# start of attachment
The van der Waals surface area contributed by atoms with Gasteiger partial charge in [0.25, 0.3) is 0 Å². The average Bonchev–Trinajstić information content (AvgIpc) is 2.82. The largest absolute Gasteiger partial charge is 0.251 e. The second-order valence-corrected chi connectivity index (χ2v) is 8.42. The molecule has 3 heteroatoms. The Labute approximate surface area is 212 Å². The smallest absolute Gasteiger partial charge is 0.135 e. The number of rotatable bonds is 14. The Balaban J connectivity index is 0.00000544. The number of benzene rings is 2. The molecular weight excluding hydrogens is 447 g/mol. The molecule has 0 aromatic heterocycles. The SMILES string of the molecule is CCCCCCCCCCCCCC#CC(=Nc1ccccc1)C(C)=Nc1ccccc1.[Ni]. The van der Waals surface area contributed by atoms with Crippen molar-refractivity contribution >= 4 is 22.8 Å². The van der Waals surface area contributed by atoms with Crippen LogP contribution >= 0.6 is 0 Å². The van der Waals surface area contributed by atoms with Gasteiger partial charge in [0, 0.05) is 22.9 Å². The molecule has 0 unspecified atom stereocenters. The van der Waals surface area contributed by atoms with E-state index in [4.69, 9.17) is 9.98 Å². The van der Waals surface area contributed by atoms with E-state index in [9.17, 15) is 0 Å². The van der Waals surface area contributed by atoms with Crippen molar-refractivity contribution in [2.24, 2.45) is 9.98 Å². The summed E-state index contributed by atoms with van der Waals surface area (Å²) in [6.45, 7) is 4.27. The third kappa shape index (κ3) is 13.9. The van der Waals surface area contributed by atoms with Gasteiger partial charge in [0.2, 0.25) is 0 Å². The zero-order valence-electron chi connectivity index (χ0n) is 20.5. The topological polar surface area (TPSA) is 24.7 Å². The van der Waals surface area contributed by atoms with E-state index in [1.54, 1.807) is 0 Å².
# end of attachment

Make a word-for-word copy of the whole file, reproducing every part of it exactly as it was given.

The van der Waals surface area contributed by atoms with Gasteiger partial charge in [0.25, 0.3) is 0 Å². The average Bonchev–Trinajstić information content (AvgIpc) is 2.82. The largest absolute Gasteiger partial charge is 0.251 e. The second-order valence-corrected chi connectivity index (χ2v) is 8.42. The molecule has 3 heteroatoms. The Labute approximate surface area is 212 Å². The smallest absolute Gasteiger partial charge is 0.135 e. The number of rotatable bonds is 14. The Balaban J connectivity index is 0.00000544. The number of benzene rings is 2. The molecular weight excluding hydrogens is 447 g/mol. The molecule has 0 aromatic heterocycles. The SMILES string of the molecule is CCCCCCCCCCCCCC#CC(=Nc1ccccc1)C(C)=Nc1ccccc1.[Ni]. The van der Waals surface area contributed by atoms with Crippen molar-refractivity contribution >= 4 is 22.8 Å². The van der Waals surface area contributed by atoms with Crippen LogP contribution >= 0.6 is 0 Å². The van der Waals surface area contributed by atoms with Gasteiger partial charge in [0, 0.05) is 22.9 Å². The molecule has 0 unspecified atom stereocenters. The van der Waals surface area contributed by atoms with E-state index in [4.69, 9.17) is 9.98 Å². The van der Waals surface area contributed by atoms with E-state index in [9.17, 15) is 0 Å². The van der Waals surface area contributed by atoms with Crippen molar-refractivity contribution in [2.24, 2.45) is 9.98 Å². The summed E-state index contributed by atoms with van der Waals surface area (Å²) in [6.45, 7) is 4.27. The third kappa shape index (κ3) is 13.9. The van der Waals surface area contributed by atoms with Gasteiger partial charge in [0.2, 0.25) is 0 Å². The zero-order valence-electron chi connectivity index (χ0n) is 20.5. The topological polar surface area (TPSA) is 24.7 Å². The van der Waals surface area contributed by atoms with E-state index in [1.54, 1.807) is 0 Å².